The motion of a bowed violin string has been studied since the 19th century, and shows some quite unexpected behaviour. In recent decades models of increasing realism and complexity have been created, which can be used to study practical questions of what a violinist might mean when they describe one violin as “easier to play” than another. The talk will show some examples of how computer modelling combined with acoustical measurements can shed light on “playability” of bowed-string instruments.
Prof Jim Woodhouse has worked in the Dynamics and Vibration Research Group of the Cambridge University Engineering Department since 1986. His interests are in the modelling, measurement and prediction of vibration in complex structures, including musical instruments. His interest in the violin started from a hobby interest in building instruments.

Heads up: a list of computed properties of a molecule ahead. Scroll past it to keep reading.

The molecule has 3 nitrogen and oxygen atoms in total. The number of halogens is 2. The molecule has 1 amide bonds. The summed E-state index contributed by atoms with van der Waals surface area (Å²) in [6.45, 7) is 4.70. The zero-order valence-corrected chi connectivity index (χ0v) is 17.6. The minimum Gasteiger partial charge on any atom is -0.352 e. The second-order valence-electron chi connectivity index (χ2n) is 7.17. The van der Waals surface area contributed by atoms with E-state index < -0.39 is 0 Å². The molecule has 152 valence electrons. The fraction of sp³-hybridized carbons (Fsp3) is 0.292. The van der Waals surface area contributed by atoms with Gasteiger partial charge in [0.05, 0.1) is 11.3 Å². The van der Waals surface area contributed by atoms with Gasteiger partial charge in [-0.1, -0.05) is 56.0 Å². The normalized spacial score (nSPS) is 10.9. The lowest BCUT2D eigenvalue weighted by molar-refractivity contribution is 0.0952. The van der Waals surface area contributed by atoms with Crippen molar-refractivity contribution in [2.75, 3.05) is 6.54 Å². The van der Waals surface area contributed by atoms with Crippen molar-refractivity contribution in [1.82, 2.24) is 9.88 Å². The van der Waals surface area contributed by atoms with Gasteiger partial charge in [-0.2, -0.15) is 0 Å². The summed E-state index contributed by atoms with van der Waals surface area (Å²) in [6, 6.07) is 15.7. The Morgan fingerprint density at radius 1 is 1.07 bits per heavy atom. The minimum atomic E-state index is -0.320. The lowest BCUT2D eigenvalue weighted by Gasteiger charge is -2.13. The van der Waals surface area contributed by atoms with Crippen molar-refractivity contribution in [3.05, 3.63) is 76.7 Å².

This talk precedes the Cambridge Graduate Orchestra's concert as part of the Cambridge Science Festival. The concert will feature the talented young violinist Magdalena Filipczak performing virtuoso works including Beethoven's Romance No. 2 in F Major, op. 50., and Wieniawski's Faust Fantaisie. Book your tickets now!